Based on a Google search, the average replacement interval is between 60k and 100k miles recommended across brands.

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Based on a Google search, the average replacement interval is between 60k and 100k miles recommended across brands.

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Timing belts are a common wear and tear item. And that 60-100k interval is not unreasonable. You’ll know when you hear the squeal. It’s not a big ticket repair.


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49 minutes ago, Pebbles said:

I've put 40k miles of the 100k miles on my Outback. Likewise, no oil burn.

You're about equally likely to get a Toyota with a mechanical issue as a Subaru.

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It is entirely possible that we got a lemon but having to disconnect the battery to activate the cruise control frequently after filling the tank is not normal. The Subaru clutch lasted 80k, i have had Nissan, Chevy and Mazda clutches last well over 200k. 

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Not like a fan belt

 

The average cost for a Subaru Outback Timing Belt Replacement is between $685 and $920. Labor costs are estimated between $193 and $272 while parts are priced between $492 and $648. Estimate does not include taxes and fees.

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60-80K is early for a timing belt but better to be safe than sorry if you have an interference engine. We will never own a Subaru again. The only decent thing about them is they are easy to work on. It is at 160k miles and goes through 2-3 quarts every thousand miles. The Subaru 2.5 engine is quite possibly one of the worst ever designed due to the head gaskets and piston rings. Subaru has dealt with multiple lawsuits and agreed to extend warranty plans on 2013-2015 Outbacks, Forester, Cross Treks, etc. due to the oil consumption problems. 2-3 year old vehicles were spinning bearings and needed new engines. The problems date back as long as they have been making the 2.5, people just finally got pissed about it. As with any car there are some decent ones, but I would avoid a Subaru.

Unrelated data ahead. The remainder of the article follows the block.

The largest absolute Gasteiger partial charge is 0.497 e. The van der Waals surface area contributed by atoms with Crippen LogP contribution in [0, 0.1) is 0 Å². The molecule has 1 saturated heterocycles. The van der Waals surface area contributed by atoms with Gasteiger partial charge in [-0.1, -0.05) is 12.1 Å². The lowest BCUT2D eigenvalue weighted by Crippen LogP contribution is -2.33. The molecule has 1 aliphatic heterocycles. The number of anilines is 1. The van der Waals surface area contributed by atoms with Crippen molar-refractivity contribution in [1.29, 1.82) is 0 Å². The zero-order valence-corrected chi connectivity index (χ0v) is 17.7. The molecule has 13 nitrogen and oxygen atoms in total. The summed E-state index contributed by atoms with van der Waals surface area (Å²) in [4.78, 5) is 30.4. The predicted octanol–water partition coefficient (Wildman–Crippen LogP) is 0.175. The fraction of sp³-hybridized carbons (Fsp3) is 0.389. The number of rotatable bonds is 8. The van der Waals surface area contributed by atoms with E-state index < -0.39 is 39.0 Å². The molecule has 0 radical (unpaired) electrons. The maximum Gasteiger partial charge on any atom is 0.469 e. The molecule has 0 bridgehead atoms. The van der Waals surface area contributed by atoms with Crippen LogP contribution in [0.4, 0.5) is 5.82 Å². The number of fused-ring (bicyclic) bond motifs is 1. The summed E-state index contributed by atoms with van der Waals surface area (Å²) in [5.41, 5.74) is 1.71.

Edited by Flying Yeti
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3 minutes ago, Smellytele said:

Not like a fan belt

 

The average cost for a Subaru Outback Timing Belt Replacement is between $685 and $920. Labor costs are estimated between $193 and $272 while parts are priced between $492 and $648. Estimate does not include taxes and fees.

Given the type of engine, doing the water pump, tensioner, gaskets etc (because you cannot really just change the belt), you're looking at least $1000. The three quotes I got on the wife's were $1100-1300. I ended up doing it myself but it is a stressful and time consuming task.  

Edited by Flying Yeti

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29 minutes ago, Weatherman said:


Timing belts are a common wear and tear item. And that 60-100k interval is not unreasonable. You’ll know when you hear the squeal. It’s not a big ticket repair.


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Timing belts don't squeal... Serpentine belts and fan belts do.

Timing belts get replaced before they pop...

Once they pop, you're stranded at the side of the road with an engine that doesn't do anything in a best case scenario (non-interference engine). Or, with a totally trashed head (interference engine).

 

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1 minute ago, Flying Yeti said:

Given the type of engine, doing the water pump, tensioner, gaskets etc (because you cannot really just change the belt), you're looking at least $1000. The three quotes I got on the wife's were $1100-1300. I ended up doing it myself but it is a stressful and time consuming task.  

I've done one.

I won't do a second.

I'll pay someone to do it. I'm getting close on mine. (73k on the clock now).

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3 minutes ago, WJenness said:

I've done one.

I won't do a second.

I'll pay someone to do it. I'm getting close on mine. (73k on the clock now).

"Are you sure you lined it up correctly?"

 

"I don't know, turn the key and pray!"

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1 minute ago, Flying Yeti said:

"Are you sure you lined it up correctly?"

 

"I don't know, turn the key and pray!"

No whammy, no whammy...

giphy.gif

 

FTR: My one timing belt replacement was a success, but it just took WAYYY too long and caused too much stress.

Edited by WJenness

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 Also, in doing the driving side axle yesterday (its was due, no complaints there), I realized the head gaskets that were replaced at 75k under warranty are leaking again and there was little anti-freeze in the car. When head gaskets become maintenance every 75k miles, look elsewhere. Especially when the god damn engine is sideways. 

 

 

Image result for hey kid wanna buy some head gaskets